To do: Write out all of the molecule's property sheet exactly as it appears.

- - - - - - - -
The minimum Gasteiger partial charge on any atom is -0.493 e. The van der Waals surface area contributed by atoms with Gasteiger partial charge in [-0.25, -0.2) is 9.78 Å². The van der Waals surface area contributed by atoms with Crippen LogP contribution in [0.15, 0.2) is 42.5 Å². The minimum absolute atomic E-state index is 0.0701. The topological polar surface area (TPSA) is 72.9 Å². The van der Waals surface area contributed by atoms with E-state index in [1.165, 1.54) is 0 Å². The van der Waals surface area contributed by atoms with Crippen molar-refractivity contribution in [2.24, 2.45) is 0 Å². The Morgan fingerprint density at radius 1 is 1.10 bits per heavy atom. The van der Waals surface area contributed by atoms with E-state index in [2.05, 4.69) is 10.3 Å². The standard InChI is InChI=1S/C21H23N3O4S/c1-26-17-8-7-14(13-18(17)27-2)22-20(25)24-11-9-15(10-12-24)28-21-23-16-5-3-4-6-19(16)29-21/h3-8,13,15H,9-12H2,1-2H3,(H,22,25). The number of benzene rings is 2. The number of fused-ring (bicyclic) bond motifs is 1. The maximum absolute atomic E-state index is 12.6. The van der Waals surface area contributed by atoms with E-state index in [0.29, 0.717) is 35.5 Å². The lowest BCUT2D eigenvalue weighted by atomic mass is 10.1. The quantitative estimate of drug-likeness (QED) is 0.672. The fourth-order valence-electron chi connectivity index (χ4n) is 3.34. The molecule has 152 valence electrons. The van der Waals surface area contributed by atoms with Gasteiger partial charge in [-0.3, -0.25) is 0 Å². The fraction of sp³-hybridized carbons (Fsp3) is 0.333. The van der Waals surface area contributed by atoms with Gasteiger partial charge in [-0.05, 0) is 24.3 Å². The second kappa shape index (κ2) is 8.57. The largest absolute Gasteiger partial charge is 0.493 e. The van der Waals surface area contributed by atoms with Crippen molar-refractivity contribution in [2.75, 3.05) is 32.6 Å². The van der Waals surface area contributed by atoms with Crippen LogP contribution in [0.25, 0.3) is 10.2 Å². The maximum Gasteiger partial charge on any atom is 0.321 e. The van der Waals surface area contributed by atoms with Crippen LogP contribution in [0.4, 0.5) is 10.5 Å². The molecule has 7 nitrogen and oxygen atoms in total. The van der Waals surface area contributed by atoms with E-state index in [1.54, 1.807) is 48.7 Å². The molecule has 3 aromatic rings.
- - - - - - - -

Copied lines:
The minimum Gasteiger partial charge on any atom is -0.493 e. The van der Waals surface area contributed by atoms with Gasteiger partial charge in [-0.25, -0.2) is 9.78 Å². The van der Waals surface area contributed by atoms with Crippen LogP contribution in [0.15, 0.2) is 42.5 Å². The minimum absolute atomic E-state index is 0.0701. The topological polar surface area (TPSA) is 72.9 Å². The van der Waals surface area contributed by atoms with E-state index in [1.165, 1.54) is 0 Å². The van der Waals surface area contributed by atoms with Crippen molar-refractivity contribution in [2.24, 2.45) is 0 Å². The Morgan fingerprint density at radius 1 is 1.10 bits per heavy atom. The van der Waals surface area contributed by atoms with E-state index in [2.05, 4.69) is 10.3 Å². The standard InChI is InChI=1S/C21H23N3O4S/c1-26-17-8-7-14(13-18(17)27-2)22-20(25)24-11-9-15(10-12-24)28-21-23-16-5-3-4-6-19(16)29-21/h3-8,13,15H,9-12H2,1-2H3,(H,22,25). The number of benzene rings is 2. The number of fused-ring (bicyclic) bond motifs is 1. The maximum absolute atomic E-state index is 12.6. The van der Waals surface area contributed by atoms with E-state index in [0.29, 0.717) is 35.5 Å². The lowest BCUT2D eigenvalue weighted by atomic mass is 10.1. The quantitative estimate of drug-likeness (QED) is 0.672. The fourth-order valence-electron chi connectivity index (χ4n) is 3.34. The molecule has 152 valence electrons. The van der Waals surface area contributed by atoms with Gasteiger partial charge in [-0.3, -0.25) is 0 Å². The fraction of sp³-hybridized carbons (Fsp3) is 0.333. The van der Waals surface area contributed by atoms with Gasteiger partial charge in [-0.05, 0) is 24.3 Å². The second kappa shape index (κ2) is 8.57. The largest absolute Gasteiger partial charge is 0.493 e. The van der Waals surface area contributed by atoms with Crippen molar-refractivity contribution in [2.75, 3.05) is 32.6 Å². The van der Waals surface area contributed by atoms with Crippen LogP contribution in [0.25, 0.3) is 10.2 Å². The maximum Gasteiger partial charge on any atom is 0.321 e. The van der Waals surface area contributed by atoms with Crippen LogP contribution in [0.4, 0.5) is 10.5 Å². The molecule has 7 nitrogen and oxygen atoms in total. The van der Waals surface area contributed by atoms with E-state index in [1.54, 1.807) is 48.7 Å². The molecule has 3 aromatic rings.